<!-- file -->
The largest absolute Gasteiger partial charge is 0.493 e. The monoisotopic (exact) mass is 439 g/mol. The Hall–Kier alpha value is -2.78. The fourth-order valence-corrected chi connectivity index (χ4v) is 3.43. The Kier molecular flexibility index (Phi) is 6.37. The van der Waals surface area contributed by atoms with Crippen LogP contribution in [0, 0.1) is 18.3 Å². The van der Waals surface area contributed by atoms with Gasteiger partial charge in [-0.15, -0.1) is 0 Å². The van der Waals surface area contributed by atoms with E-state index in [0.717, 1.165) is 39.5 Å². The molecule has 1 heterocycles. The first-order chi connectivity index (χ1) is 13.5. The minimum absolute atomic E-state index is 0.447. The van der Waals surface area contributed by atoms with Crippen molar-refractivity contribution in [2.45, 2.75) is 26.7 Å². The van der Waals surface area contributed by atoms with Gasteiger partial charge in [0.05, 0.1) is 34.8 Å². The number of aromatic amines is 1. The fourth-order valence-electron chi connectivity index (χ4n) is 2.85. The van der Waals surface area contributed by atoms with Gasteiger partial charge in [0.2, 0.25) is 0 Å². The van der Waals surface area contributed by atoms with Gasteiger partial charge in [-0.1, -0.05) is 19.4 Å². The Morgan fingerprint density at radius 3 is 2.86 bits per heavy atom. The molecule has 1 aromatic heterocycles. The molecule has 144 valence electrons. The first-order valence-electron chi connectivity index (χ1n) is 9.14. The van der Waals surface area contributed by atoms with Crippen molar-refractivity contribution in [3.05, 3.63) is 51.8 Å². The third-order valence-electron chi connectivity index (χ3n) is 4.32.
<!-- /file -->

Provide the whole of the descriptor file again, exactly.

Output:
The largest absolute Gasteiger partial charge is 0.493 e. The monoisotopic (exact) mass is 439 g/mol. The Hall–Kier alpha value is -2.78. The fourth-order valence-corrected chi connectivity index (χ4v) is 3.43. The Kier molecular flexibility index (Phi) is 6.37. The van der Waals surface area contributed by atoms with Crippen LogP contribution in [0, 0.1) is 18.3 Å². The van der Waals surface area contributed by atoms with Gasteiger partial charge in [-0.15, -0.1) is 0 Å². The van der Waals surface area contributed by atoms with E-state index in [0.717, 1.165) is 39.5 Å². The molecule has 1 heterocycles. The first-order chi connectivity index (χ1) is 13.5. The minimum absolute atomic E-state index is 0.447. The van der Waals surface area contributed by atoms with Crippen molar-refractivity contribution in [2.45, 2.75) is 26.7 Å². The van der Waals surface area contributed by atoms with Gasteiger partial charge in [0.05, 0.1) is 34.8 Å². The number of aromatic amines is 1. The fourth-order valence-electron chi connectivity index (χ4n) is 2.85. The van der Waals surface area contributed by atoms with Gasteiger partial charge in [0.2, 0.25) is 0 Å². The van der Waals surface area contributed by atoms with Gasteiger partial charge in [-0.1, -0.05) is 19.4 Å². The Morgan fingerprint density at radius 3 is 2.86 bits per heavy atom. The molecule has 1 aromatic heterocycles. The molecule has 144 valence electrons. The first-order valence-electron chi connectivity index (χ1n) is 9.14. The van der Waals surface area contributed by atoms with Crippen molar-refractivity contribution in [3.05, 3.63) is 51.8 Å². The third-order valence-electron chi connectivity index (χ3n) is 4.32.